contraction ratio of the slot can be set for any position of my slotted flap 23 by varying angle 31 of the auxiliary flap. The auxiliary flap can be retracted to position 32 for high speed flight.
The combination of my slotted flap and the conventional door leading edge flap may be of particular advantage for wing fiows at very large effective wing angles of attack, such as in jet winged aircraft, or near the engine pylons below a swept wing, or for STOL approaches of tilt wing airplanes.
It should be observed that as an alternate structure to auxiliary flap 30, an inflatable leading edge membrane or boot may be used in combination with slotted leading edge flap to extend the length of the slot. Since such boots are known in the art (see, for instance, U.S. Patent 2,934, 288), they will be omitted here.
In FIGURE 3, I show an installation of my slotted leading edge flap in combination with .a conventional dlroop nose. The combination is exemplified on a very thin airfoil, say of the type of the NACA 65006. Specifically, the figure shows a forward wing portion 40 supporting at axis 48 a conventional droop nose 41 which can move as shown by are 49. Also, in the retracted position, inside the appropriate wing recession 44, there is shown my slotted high lift flap 45. Observe that position 45 is substantially to the rear of the leading edge of this wing, an therefore there is a fixed wing skin surface 40 between the droop nose and the retracted flap. Flap 45 is supported at axis 41 by a bracket. For intermediate lift coefiicients, flap 45 is rotated clockwise about axis 41 to a position similar but beyond position 43, whereby a slot is formed on location 46 between the flap and the undefiected droop nose.
For higher lifts, the droop nose is lowered counter clockwise to position 47, and the flap is positioned in location 43, whereby a long contracting slot 50 is defined. Again, for any flap position, the slot contract-ion and gap may be defined with the aid of the droop nose.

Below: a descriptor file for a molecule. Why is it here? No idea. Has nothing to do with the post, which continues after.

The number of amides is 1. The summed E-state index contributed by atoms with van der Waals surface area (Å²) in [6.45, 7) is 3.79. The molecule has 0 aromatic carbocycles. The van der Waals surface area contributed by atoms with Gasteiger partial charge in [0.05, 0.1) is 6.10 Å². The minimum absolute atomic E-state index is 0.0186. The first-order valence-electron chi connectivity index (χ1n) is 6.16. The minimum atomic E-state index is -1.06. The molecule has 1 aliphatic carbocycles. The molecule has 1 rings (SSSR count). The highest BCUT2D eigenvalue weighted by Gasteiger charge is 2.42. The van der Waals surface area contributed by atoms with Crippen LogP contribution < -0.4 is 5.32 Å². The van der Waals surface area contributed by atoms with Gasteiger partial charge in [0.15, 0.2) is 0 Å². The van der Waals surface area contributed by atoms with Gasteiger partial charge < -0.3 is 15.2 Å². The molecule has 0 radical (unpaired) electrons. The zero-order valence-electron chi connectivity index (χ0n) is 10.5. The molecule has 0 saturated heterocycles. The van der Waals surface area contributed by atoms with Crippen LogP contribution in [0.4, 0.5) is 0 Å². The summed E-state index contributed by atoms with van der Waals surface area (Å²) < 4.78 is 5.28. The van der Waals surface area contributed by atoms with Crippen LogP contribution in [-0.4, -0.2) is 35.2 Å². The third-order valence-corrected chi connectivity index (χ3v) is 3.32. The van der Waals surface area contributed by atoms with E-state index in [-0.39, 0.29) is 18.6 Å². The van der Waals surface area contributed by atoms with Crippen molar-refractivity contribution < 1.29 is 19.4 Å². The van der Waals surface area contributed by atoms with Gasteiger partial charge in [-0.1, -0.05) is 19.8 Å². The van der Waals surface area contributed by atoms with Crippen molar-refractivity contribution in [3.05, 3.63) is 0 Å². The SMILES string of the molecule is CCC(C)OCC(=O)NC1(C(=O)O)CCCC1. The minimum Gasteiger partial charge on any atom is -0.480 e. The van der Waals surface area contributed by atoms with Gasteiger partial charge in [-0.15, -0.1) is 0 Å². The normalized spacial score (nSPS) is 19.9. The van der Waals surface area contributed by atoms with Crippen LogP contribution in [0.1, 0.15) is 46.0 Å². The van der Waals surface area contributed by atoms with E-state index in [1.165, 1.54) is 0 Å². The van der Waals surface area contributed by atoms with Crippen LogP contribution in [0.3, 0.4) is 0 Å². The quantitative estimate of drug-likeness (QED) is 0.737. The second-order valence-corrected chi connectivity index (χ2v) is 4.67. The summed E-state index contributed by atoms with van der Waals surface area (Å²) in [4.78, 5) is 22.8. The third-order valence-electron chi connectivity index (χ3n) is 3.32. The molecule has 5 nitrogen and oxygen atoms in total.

As a structural refinement, for the case of swept wings, brackets 42 should preferably be installed such that their surfaces are aligned to the slot flow in the flap extended position. Since in that position the surfaces need not be perpendicular to axis 41, then the mechanical connection of the brackets sat axis 41 may be made with self-aligning bearings.
As shown, the brackets in the flap extended position are located below the exhaust mouth of the slot and the local flow disturbances due to bracket non-alignment are minimized by the stabilizing contraction of the slot above the bracket.
In FIGURE 4, I describe another embodiment of my invention which is particularly suitable for modification of existing wings. Specifically, I show in cross-sectional view, the forward portion 60 of a wing having an upper surface, a leading edge, and a lower surface. External to the wings surfaces, there is shown installed my high lift slotted leading edge flap. On the wings upper surface, there is shown a fixed wing bracket 61 which is positioned as a wing fence. The wing bracket supports at pivotal connection 62, which can be seen in the figure to be adjacent and external to the leading edge of wing 60; a flap bracket 63 with flap 64 shown in the high lift position. It can be seen in the figure that brackets 61 and 63 are placed in a vertical plane and in a chondwise direction, as wing fences are usually placed. A converging slot 69 is defined between flap 64 and the leading edge of wing 60. For high speed flight, flap 64 is moved counter clockwise about axis 62, by retraction of push rod 71 and piston 70, t0 final flap position 66. The flap in position 66 forms an external streamlined bulge below the wings lower surface and a fixed, external flap fairing 65 is provided to prevent flow deterioration. Flap bracket 63 is now in position 67.